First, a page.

Over three thousand people were forcibly detained or murdered in Chile during the Pinochet years, according to official government statistics, which is acknowledged to be a very conservative figure. More than 40,000 Chileans have been identified by the current government as having been detained and tortured. Although the dictatorship has finally come to an end, it has left a legacy of bereaved mothers, sisters and wives. These surviving women come together to demand truth and justice from the new government. They sew murals out of scraps of fabrics, called arpilleras during and after the dictatorship that record Chile’s bloody history. The arpilleristas told a truth that the dictatorship wanted to keep secret and so they were not only in personal danger, but despised and posed a threat. These women’s groups are a far cry from traditional women’s sewing circles. Many women have become politically active, determined to wrest the truth about the fate of their loved ones from the labyrinth of government bureaucracy. Some undertake projects to help the poor and to educate their country’s youth. As we meet the women and hear their tragic stories, we marvel at their strength. Their unique creations are their insurance that the deaths will be remembered by future generations. Picture: Gayla Jamison and Mario Díaz filming the unmarked graves of the Detained-Disappeared in the Cementerio General in Santiago, Chile, 1989.
Chile‘s Student Uprising [England/2014/36’], Roberto Navarrete
Chile’s Student Uprising’ tells the story of the student protests taking place in Chile today demanding a free and state-funded education system and radical change in society. The film puts the protests in their historical context of widespread dissatisfaction with the economic model put in place under the Pinochet dictatorship (1973-1990), but that still remains largely in place.
The film’s director travelled to Chile between 2011 and 2013 to speak to then student leaders such as Camila Vallejo and Giorgio Jackson, and also to ordinary students, to explore why their protests have caused such effect in Chile and inspired others in the country and beyond.
Ana turns 14 [Sweden/Guatemala/2013/20′], Shari Sabel Strandmark
Ana and her family live in a suburb outside of Guatemala City. The day Ana turns 14 she realizes the difference between the life she wants to live and the one she is expected to live.
The old Santiago and the sea [France/2012/3′], Julíen Seze
It has been weeks since the old Santiago didn’t fish anything. In the village, the rumour is spreading that his time is over… ”
Cuba – sun, sex and socialism [England/2014/17′], Diana Taylor
This short documentary shows the reality of life in Havana behind the tourist tinsel.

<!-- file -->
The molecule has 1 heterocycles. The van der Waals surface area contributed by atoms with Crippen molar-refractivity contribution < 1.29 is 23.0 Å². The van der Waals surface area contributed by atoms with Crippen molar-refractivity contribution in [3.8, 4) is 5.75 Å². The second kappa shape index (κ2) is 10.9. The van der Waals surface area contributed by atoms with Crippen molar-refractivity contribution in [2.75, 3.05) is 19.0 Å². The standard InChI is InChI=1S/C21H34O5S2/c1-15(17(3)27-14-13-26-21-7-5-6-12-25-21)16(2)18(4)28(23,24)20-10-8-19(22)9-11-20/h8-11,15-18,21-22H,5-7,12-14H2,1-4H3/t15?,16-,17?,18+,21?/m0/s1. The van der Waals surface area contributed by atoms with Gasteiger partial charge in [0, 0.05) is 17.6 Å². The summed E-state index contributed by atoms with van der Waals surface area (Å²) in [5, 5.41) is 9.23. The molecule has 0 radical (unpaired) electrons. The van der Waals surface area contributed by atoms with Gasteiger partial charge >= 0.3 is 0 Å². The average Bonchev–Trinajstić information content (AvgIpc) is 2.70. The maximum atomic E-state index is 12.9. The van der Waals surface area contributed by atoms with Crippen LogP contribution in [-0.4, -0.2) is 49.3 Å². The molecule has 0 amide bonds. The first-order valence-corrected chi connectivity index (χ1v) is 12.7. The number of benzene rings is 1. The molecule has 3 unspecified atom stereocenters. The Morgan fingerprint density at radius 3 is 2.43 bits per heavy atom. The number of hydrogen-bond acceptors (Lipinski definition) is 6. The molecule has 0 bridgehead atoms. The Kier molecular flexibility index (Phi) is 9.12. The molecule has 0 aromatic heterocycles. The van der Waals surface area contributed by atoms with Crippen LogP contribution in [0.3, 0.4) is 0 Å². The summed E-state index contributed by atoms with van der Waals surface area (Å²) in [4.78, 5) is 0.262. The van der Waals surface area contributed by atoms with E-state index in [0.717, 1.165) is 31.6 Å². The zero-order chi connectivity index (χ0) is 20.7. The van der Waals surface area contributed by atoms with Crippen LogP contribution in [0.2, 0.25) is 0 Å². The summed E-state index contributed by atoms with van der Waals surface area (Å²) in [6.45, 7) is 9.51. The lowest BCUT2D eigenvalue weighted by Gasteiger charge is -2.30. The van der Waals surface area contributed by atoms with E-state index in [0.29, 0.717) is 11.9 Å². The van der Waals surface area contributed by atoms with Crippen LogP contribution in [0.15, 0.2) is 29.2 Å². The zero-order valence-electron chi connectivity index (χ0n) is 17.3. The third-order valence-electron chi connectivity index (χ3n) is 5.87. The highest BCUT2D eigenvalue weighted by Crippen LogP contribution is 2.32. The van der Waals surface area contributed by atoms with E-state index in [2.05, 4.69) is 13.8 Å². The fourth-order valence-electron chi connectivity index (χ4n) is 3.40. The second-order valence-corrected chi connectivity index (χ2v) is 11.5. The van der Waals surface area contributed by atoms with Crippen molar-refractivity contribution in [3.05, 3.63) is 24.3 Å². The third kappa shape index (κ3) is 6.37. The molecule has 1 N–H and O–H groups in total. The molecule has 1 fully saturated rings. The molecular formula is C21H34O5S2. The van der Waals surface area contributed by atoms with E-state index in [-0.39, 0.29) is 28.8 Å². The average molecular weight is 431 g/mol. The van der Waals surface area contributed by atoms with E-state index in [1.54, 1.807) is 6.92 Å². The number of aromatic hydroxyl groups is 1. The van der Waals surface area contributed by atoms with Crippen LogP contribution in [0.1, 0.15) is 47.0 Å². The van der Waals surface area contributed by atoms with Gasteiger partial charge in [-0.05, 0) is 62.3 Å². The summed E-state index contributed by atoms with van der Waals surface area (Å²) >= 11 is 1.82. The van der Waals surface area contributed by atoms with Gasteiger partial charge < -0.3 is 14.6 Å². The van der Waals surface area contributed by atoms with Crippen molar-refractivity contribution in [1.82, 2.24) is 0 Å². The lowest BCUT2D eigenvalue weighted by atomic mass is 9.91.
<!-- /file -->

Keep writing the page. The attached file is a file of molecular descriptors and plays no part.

The Director will be in attendance in Dublin
El Carro Azul [Germany/Cuba/2014/20′], Valerie Heine
His grandmother’s death brings Hansel from San Francisco back to Cuba to take care of his brother Marcos. The two brothers have grown apart. With the help of an old family game Hansel attempts to restore his brother’s trust that has been lost over the years.
Gorila Baila [Spain/2013/15′], Eugenio Canevari
Buenos Aires 1977 – Dina is kidnapped during the dictatorship. Her neighbour, Maria Carmen is reminiscing 30 after the kidnapping.
A voice for freedom in Chaquetá [Ireland/2013/7′], Eoghan Rice & Ben Keenan
For over 50 years, farmers in Colombia have been caught in a violent conflict between the army, leftist guerrillas and right-wing paramilitaries. In Chaquetá, farmers are organising to rebuild their lives. Trócaire
Toñita’s [US/2014/21′], Beyza Boyacioglu & Sebastian Diaz
Toñita’s is a glance at the Puerto Rican community and Nuyorican culture in Brooklyn, through the last remaining Puerto Rican social club in South Williamsburg, its owner Maria Toñita and its regulars.
30 Years of Silence [Guatemala/ 2013/13′], Elena Hermosa
Elena Hermosa travelled to Guatemala on behalf of Trócaire to document the landmark trial of former dictator General José Efraín Ríos Montt and his former chief of Military Intelligence, Mauricio Rodríguez Sánchez for genocide and crimes against humanity.
Guatemala was the scene of one of the most violent armed conflicts in Latin America between 1960 and 1996. It is estimated that 200,000 people were murdered, 45,000 people disappeared and over one million people were displaced.
This documentary tells the story of the Maya Ixil ethnic community’s fight to bring Ríos Montt to justice. 1,771 Ixil Mayan’s were reportedly murdered under Ríos Montt’s regime, amounting to 33% of their total population.
La Violencia [Ireland/2014/69′], Pia Janning & Til Frohlich
La Violencia documents the lives of the indigenous Mayan women of Guatemala. Guatemala is explored from its violent history to its current fragile state, through the personal stories of indigenous women and activists and narrated by acclaimed actor Aidan Gillen. Guatemala’s armed conflict tore the country apart for 36 years, claiming the lives of over 200,000 women, men and children. In 2013 Guatemala became the first country in history to put its former head of state on trial for genocide in a domestic court. The accused is General Rios Montt, who ruled the country during the most brutal period of the conflict, known as La Violencia. The trial has been marred by outside pressure from the powerful elite and has pushed the justice system to its limits.